There was a third test in that first tutorial and I failed it, along with the whole class. He asked us to each recite a poem. He went round the room and we had to recite or pass. I was desperately scrambling to remember the words to a number of poems which were rattling around, incomplete in my head. I had lines but not the whole. I was ashamed when I passed and that shame was compounded when he declared at the end, ‘So not one of you can recite a poem. What if this was a music class and none of you could play a piece? And yet this is a tertiary-level poetry class and no-one knows a poem.’
I started composing an email in my head after the class to try to explain, to tell him the poems I nearly knew and how the recall defeated me at the crucial moment. I don’t think I sent that email, but I may have.
I became friends with a mature-aged student and he said when the professor asked the same question in his tutorial he was able to recite a couple of lines from Philip Larkin about your parents messing you up and the professor loved it. He went on to do honours with the professor. I remember him saying he told the professor he was moving house and the professor offered to come and help.
Like E. D. Hirsch, the professor believed the reader’s task was to recover the poet’s intended meaning. The professor took this conviction to its logical conclusion and advocated for poets including footnotes to explain contextual references. He had us study a poem about the assassination of JFK which did just this. I really liked the poem and I went up to him after the class to ask who the poet was because I’d missed their name.
‘I didn’t say the name—the poet is me.’ He told me I could follow him to his office and he would print a copy of it for me. When I came into the professor’s office he squinted at his computer with great antipathy and waited while it downloaded the fifty emails which had arrived since he’d last turned it on. While we were waiting, I started peppering him with questions, trying to make the most of my time alone with him. He told me he couldn’t concentrate and asked me wait outside in the corridor. I remember being close to tears when I finally took away his poem.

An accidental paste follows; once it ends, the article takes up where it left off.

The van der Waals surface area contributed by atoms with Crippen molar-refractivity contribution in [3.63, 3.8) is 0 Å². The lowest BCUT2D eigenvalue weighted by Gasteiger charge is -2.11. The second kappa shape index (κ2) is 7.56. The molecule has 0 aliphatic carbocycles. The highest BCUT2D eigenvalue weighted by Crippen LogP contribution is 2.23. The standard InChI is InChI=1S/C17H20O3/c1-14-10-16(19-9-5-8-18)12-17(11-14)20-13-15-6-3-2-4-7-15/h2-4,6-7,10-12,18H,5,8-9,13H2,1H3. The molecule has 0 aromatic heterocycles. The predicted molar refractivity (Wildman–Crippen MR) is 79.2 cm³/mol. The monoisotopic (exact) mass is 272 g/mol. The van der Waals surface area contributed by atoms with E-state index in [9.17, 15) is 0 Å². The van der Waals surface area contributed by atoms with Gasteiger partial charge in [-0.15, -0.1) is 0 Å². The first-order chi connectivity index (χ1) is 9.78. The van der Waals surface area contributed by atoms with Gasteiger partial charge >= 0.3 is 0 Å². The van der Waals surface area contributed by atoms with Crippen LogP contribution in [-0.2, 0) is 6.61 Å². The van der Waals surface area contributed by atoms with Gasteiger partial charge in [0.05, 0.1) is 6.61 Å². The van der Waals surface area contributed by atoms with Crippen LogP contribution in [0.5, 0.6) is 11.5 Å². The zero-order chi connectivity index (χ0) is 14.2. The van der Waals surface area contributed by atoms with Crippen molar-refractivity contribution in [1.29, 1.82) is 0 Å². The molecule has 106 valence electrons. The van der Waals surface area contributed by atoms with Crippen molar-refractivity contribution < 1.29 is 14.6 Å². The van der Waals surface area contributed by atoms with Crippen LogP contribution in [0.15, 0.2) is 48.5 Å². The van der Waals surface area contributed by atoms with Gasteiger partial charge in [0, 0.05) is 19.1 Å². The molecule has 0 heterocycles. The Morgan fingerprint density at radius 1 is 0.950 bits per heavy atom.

I took the literary theory class I’d been avoiding and I quite liked it, embracing aspects of theory and distancing myself from the professor’s quixotic stand against postmodernism. I did no more classes with him and I don’t think I spoke with him again at uni. After I ran into him that time in 2003, I googled him occasionally and noted with gladness that despite his pessimism, he was still alive and still teaching.
In 2017, I was in the middle of my PhD, a biography of Katharine Susannah Prichard. I travelled out to a historical society in the hills near where she lived. The co-ordinator of the society used to work alongside the professor, and I asked after him. She told me he had died the year before. He was well into his eighties and it shouldn’t have been a shock but it was. I’d always hoped I’d have another conversation with him on equal terms. I will keep thinking about him every time I pass that café, especially now I’ve written this brief memoir of him.